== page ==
On March 5, 2014, the federal government introduced targeted economic sanctions against the representatives of the former government of Ukraine by regulations made under the Freezing Assets of Corrupt Foreign Officials Act(FACFOA). The Freezing Assets of Corrupt Foreign Officials (Ukraine) Regulations (Ukraine Regulations) impose an asset freeze in respect of the assets of senior officials of the former Ukrainian government and their associates and family members who are suspected to have misappropriated state funds or obtained property inappropriately, and prohibit the provision of any financial or other related services to such designated persons. Although it was initially announced that these measures would be introduced under the Special Economic Measures Act, the Ukraine Regulations are enacted under FACFOA. They came into force effective immediately.
The Ukraine Regulations apply to every person in Canada and every Canadian outside Canada and prohibit:
- dealing, directly or indirectly, in any property, wherever situated, of any designated person;
- entering into or facilitating, directly or indirectly, any financial transaction related to the property of any designated person; and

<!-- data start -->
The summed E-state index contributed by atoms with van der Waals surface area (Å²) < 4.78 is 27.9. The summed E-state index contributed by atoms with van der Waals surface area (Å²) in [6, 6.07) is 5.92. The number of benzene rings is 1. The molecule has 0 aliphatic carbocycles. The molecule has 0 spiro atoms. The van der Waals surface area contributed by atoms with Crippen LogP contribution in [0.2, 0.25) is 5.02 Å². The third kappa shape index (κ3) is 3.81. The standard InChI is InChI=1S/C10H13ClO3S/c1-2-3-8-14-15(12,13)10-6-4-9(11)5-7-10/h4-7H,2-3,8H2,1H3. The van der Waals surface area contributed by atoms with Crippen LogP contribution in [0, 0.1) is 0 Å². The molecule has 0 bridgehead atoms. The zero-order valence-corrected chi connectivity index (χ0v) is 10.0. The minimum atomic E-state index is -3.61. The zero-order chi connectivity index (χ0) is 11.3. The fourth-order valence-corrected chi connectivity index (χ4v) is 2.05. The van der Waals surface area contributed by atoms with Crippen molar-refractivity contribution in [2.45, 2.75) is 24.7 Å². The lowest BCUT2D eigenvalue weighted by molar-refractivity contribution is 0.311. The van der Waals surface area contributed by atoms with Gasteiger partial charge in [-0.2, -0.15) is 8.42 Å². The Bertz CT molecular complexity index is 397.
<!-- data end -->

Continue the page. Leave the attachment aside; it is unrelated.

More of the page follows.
- providing financial services or other related services in respect of any property of any designated person.
Regulated financial institutions are required under FACFOA to determine, on a continuing basis, whether they are in possession or control of property that they have reason to believe is the property of a person designated by regulation. This requirement now applies in respect of persons designated under the Ukraine Regulations as well.
The Office of the Superintendent of Financial Institutions (OSFI) has issued a notice reminding federally regulated financial institutions that they are expected to search their customer records to:
- identify financial assets to which the asset freeze applies;
- identify prohibited financial transactions; and
- ensure that financial services provided to designated persons are blocked and reported to the Royal Canadian Mounted Police (RCMP).
In addition, OSFI indicated that it expects financial institutions to search their records related to persons who own or control, directly or indirectly, 25 per cent or more of clients that are corporations and other entities in order to determine whether they are dealing with a corporation or an entity that may be owned or controlled by a person designated under the Ukraine Regulations. OSFI expects these searches to be conducted on a weekly basis or more frequently if necessary.
All businesses are required to disclose without delay to the RCMP property reasonably believed to be that of a designated person under the Ukraine Regulations, together with information about any related transaction. Financial institutions are not required to separately report their search results under the Ukraine Regulations to their principal regulator.
Financial institutions and other entities that are subject to the Proceeds of Crime (Money Laundering) and Terrorist Financing Act will need to factor in the money-laundering risks associated with the developments in Ukraine in their risk-assessment processes. Such risk assessment should not be limited to the designated list under the Ukraine Regulations.